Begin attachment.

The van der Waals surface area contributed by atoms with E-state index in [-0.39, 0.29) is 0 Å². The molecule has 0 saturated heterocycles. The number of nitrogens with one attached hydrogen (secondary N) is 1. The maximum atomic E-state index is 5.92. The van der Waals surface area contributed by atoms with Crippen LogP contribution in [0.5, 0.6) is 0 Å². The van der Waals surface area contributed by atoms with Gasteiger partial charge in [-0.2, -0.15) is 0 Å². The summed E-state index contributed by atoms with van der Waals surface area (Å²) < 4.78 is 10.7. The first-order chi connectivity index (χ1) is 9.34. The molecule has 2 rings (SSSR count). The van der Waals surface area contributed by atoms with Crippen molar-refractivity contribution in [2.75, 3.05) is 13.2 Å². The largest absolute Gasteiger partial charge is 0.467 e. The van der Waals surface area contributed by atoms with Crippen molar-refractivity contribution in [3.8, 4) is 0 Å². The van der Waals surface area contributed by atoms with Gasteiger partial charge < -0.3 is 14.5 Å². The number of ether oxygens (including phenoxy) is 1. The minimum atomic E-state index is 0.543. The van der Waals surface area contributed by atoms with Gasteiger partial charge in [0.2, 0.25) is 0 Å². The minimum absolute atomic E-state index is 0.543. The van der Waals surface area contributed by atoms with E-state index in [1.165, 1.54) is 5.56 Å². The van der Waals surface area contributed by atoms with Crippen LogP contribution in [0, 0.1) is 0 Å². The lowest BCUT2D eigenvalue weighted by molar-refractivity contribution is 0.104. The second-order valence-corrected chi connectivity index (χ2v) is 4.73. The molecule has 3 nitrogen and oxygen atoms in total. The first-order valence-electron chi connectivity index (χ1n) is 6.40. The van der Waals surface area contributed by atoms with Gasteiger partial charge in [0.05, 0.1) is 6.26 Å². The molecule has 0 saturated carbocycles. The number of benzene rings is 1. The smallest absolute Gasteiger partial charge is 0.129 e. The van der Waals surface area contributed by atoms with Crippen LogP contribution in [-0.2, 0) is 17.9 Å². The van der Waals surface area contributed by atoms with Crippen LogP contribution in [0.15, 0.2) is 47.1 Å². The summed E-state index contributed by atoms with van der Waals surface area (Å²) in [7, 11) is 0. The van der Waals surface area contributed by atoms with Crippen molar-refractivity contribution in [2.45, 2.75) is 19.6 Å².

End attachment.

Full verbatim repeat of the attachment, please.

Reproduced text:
The van der Waals surface area contributed by atoms with E-state index in [-0.39, 0.29) is 0 Å². The molecule has 0 saturated heterocycles. The number of nitrogens with one attached hydrogen (secondary N) is 1. The maximum atomic E-state index is 5.92. The van der Waals surface area contributed by atoms with Crippen LogP contribution in [0.5, 0.6) is 0 Å². The van der Waals surface area contributed by atoms with Gasteiger partial charge in [-0.2, -0.15) is 0 Å². The summed E-state index contributed by atoms with van der Waals surface area (Å²) < 4.78 is 10.7. The first-order chi connectivity index (χ1) is 9.34. The molecule has 2 rings (SSSR count). The van der Waals surface area contributed by atoms with Crippen molar-refractivity contribution in [2.75, 3.05) is 13.2 Å². The largest absolute Gasteiger partial charge is 0.467 e. The van der Waals surface area contributed by atoms with Crippen molar-refractivity contribution in [3.8, 4) is 0 Å². The van der Waals surface area contributed by atoms with Gasteiger partial charge < -0.3 is 14.5 Å². The number of ether oxygens (including phenoxy) is 1. The minimum atomic E-state index is 0.543. The van der Waals surface area contributed by atoms with Gasteiger partial charge in [0.2, 0.25) is 0 Å². The minimum absolute atomic E-state index is 0.543. The van der Waals surface area contributed by atoms with E-state index in [1.165, 1.54) is 5.56 Å². The van der Waals surface area contributed by atoms with Crippen LogP contribution in [0, 0.1) is 0 Å². The lowest BCUT2D eigenvalue weighted by molar-refractivity contribution is 0.104. The second-order valence-corrected chi connectivity index (χ2v) is 4.73. The molecule has 3 nitrogen and oxygen atoms in total. The first-order valence-electron chi connectivity index (χ1n) is 6.40. The van der Waals surface area contributed by atoms with Gasteiger partial charge in [0.05, 0.1) is 6.26 Å². The molecule has 0 saturated carbocycles. The number of benzene rings is 1. The smallest absolute Gasteiger partial charge is 0.129 e. The van der Waals surface area contributed by atoms with Crippen LogP contribution in [-0.2, 0) is 17.9 Å². The van der Waals surface area contributed by atoms with Crippen LogP contribution in [0.15, 0.2) is 47.1 Å². The summed E-state index contributed by atoms with van der Waals surface area (Å²) in [7, 11) is 0. The van der Waals surface area contributed by atoms with Crippen molar-refractivity contribution in [2.45, 2.75) is 19.6 Å².